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|"The Spider and the Fly"|
|Song by the Rolling Stones|
|from the album Out of Our Heads (US edition)|
|A-side||"I Can't Get No Satisfaction" (UK)|
|Recorded||13 May 1965|
|Producer(s)||Andrew Loog Oldham|
|Out of Our Heads (US edition) track listing|
"The Spider and the Fly" is a song by English rock band the Rolling Stones first released on the US version of their 1965 album Out of Our Heads. In the UK, it was released as the B-side to "(I Can't Get No) Satisfaction".
The song was written by Mick Jagger and Keith Richards, presumably influenced by Mary Howitt's 1829 poem of the same name. The lyrics speak about what the band, especially the leader, will do after their gig is over:
'Sittin' thinkin' sinkin' drinkin'
Wondering what I'll do when I'm through tonight
Smokin', mopin', maybe just hopin'
Some little girl will pass on by
Jagger explained in a 1995 interview with Rolling Stone, "I wasn't really that mad about it, but when you listen to it on record, it still holds up quite interestingly as a blues song. It's a Jimmy Reed blues with British pop-group words, which is an interesting combination: a song somewhat stuck in a time warp."  In an AllMusic review, Mike DeGagne describes it as one of their earliest attempts at country music.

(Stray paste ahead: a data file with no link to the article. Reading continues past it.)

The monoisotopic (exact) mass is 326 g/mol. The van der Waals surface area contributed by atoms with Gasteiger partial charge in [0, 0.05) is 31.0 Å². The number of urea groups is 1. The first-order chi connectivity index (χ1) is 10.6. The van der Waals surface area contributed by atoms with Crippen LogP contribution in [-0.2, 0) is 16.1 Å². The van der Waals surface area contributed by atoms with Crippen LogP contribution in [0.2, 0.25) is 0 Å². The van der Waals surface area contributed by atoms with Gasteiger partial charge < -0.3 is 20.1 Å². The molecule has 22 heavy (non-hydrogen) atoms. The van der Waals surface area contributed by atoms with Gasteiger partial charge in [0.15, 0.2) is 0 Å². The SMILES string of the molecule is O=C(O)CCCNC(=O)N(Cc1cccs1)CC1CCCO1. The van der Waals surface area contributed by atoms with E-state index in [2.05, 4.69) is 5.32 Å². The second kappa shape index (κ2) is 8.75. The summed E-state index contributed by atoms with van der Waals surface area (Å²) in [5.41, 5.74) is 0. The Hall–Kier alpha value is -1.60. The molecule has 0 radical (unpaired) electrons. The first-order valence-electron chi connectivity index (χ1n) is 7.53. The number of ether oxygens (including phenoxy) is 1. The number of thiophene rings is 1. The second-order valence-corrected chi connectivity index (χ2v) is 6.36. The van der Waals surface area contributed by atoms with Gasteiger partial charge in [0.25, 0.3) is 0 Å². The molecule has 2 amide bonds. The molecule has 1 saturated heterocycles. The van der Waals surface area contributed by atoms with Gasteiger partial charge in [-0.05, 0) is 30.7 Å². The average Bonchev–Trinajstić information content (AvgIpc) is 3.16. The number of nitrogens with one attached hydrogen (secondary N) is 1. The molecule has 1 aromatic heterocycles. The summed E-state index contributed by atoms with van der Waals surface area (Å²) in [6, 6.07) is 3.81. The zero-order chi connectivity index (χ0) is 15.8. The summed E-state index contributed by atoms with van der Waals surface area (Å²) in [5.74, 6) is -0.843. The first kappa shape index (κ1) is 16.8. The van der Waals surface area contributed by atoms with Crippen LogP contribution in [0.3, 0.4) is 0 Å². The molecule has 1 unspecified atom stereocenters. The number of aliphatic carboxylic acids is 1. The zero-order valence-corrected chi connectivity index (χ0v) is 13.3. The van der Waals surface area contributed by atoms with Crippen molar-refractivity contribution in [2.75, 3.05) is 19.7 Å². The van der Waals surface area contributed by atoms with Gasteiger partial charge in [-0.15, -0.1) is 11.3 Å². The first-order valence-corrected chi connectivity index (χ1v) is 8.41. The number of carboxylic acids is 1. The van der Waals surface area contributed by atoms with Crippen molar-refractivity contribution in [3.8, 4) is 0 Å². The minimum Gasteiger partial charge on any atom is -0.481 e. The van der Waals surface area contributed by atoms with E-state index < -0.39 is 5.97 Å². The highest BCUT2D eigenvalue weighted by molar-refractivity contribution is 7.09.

It features early use of the Rolling Stones' "ancient form of weaving" by guitarists Richards and Brian Jones.[further explanation needed] Jagger performs harmonica on the recording while Jack Nitzsche provides percussion and keyboards.
The Stones have performed "The Spider and the Fly" twice on tour, in both 1965 and 1966 and during their 1995 leg of the Voodoo Lounge Tour. A studio reworking of the song was included on their 1995 live album Stripped.
In 1996, the song was recorded by blues-rock guitarist Kenny Wayne Shepherd (with featured harmonica playing by veteran bluesman James Cotton), and included in the soundtrack for the movie, "Michael". It was recorded by blues artist John Hammond on his 2003 album Ready For Love and Roland Van Campenhout on his 2003 album Lime & Coconut.
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